Juilliard School
Juilliard School Logo 02.2022.svg
TypePrivate conservatory
Established1905; 117 years ago (1905)
PresidentDamian Woetzel
StudentsApproximately 850 college, approximately 290 pre-college
Location, ,
United States

40°46′26″N 73°59′00″W / 40.77389°N 73.98333°W / 40.77389; -73.98333Coordinates: 40°46′26″N 73°59′00″W / 40.77389°N 73.98333°W / 40.77389; -73.98333
CampusUrban
Websitewww.juilliard.edu

The Juilliard School (/ˈliɑːrd/ JOOL-ee-ard[1]) is a private performing arts conservatory in New York City. Established in 1905, the school trains about 850 undergraduate and graduate students in dance, drama, and music. It is widely regarded as one of the most elite drama, music, and dance schools in the world.[2][3][4]

History

Early years: 1905-1946

Columbia University English professor and first president of Juilliard, John Erskine
Columbia University English professor and first president of Juilliard, John Erskine
Buildings of Lincoln Center

Buildings and structures in Lincoln Center:
1
Samuel B. and David Rose Building (includes Walter Reade Theater)
2
Juilliard School
3
Alice Tully Hall
4
Vivian Beaumont Theater (includes Mitzi E. Newhouse Theater and Claire Tow Theater)
5
Elinor Bunin Monroe Film Center
6
David Geffen Hall
7
New York Public Library for the Performing Arts (includes Bruno Walter Auditorium)
8
Metropolitan Opera House
9
Josie Robertson Plaza with Revson Fountain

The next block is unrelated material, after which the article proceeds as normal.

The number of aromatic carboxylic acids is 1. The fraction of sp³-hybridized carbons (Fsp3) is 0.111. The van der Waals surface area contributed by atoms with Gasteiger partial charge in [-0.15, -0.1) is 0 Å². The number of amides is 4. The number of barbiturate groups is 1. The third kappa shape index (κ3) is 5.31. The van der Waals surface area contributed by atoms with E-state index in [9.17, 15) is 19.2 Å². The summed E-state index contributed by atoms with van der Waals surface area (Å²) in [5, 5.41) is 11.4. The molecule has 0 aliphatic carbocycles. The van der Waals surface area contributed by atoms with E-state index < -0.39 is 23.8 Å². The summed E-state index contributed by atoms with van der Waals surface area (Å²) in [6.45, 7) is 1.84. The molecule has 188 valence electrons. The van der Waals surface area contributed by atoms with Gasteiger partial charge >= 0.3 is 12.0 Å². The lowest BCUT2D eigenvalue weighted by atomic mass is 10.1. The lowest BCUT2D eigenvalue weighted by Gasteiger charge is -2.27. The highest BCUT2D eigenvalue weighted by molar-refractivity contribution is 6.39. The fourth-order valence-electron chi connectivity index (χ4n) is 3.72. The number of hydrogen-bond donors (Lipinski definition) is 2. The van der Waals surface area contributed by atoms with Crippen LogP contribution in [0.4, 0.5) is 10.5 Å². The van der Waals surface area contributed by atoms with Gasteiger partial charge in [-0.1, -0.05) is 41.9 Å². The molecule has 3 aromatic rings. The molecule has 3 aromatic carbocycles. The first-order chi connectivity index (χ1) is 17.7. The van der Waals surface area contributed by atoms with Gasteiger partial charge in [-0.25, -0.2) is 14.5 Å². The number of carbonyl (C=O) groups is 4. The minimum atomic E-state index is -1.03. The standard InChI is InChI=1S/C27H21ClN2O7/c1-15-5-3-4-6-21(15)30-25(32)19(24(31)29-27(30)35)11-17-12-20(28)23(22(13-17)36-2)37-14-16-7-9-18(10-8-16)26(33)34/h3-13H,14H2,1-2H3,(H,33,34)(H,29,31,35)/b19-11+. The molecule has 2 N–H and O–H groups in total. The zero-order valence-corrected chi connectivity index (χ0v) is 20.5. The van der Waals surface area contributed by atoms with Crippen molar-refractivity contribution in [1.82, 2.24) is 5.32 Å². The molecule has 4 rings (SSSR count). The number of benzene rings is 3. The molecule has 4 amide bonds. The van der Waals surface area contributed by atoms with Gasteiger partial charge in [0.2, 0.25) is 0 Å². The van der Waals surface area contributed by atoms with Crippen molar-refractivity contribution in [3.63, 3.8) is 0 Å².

10
Damrosch Park
11
David H. Koch Theater
12
David Rubenstein Atrium
13
Jazz at Lincoln Center

In 1905, the Institute of Musical Art, Juilliard's predecessor institution, was founded by Frank Damrosch, the godson of Franz Liszt and head of music education for New York City's public schools, on the premise that the United States did not have a premier music school and too many students were going to Europe to study music. In 1919, a wealthy textile merchant named Augustus Juilliard died and left the school in his will the largest single bequest for the advancement of music at that time. In 1968, the school's name was changed from the Juilliard School of Music to The Juilliard School to reflect its broadened mission to educate musicians, directors, and actors.[5]

The Institute of Musical Art opened in the former Lenox Mansion, Fifth Avenue and 12th Street, on October 11, 1905. It moved in 1910 to 120 Claremont Avenue in the Morningside Heights neighborhood of Manhattan, onto a property purchased from Bloomingdale Insane Asylum near the Columbia University campus.[6] In 1920, the Juilliard Foundation was created, named after textile merchant Augustus D. Juilliard, who bequeathed a substantial amount of money for the advancement of music in the United States. In 1924, the foundation purchased the Vanderbilt family guesthouse at 49 E. 52nd Street, and established the Juilliard Graduate School.[7] In 1926, the Juilliard School of Music was created through a merger of the Institute of Musical Art and the Juilliard Graduate School. The two schools shared a common board of directors and president (Columbia University professor John Erskine) but retained their distinct identities. The conductor and music-educator Frank Damrosch continued as the Institute's dean, and the Australian pianist and composer Ernest Hutcheson was appointed dean of the Graduate School. In 1937, Hutcheson succeeded Erskine as president of the two institutions, a job he held until 1945.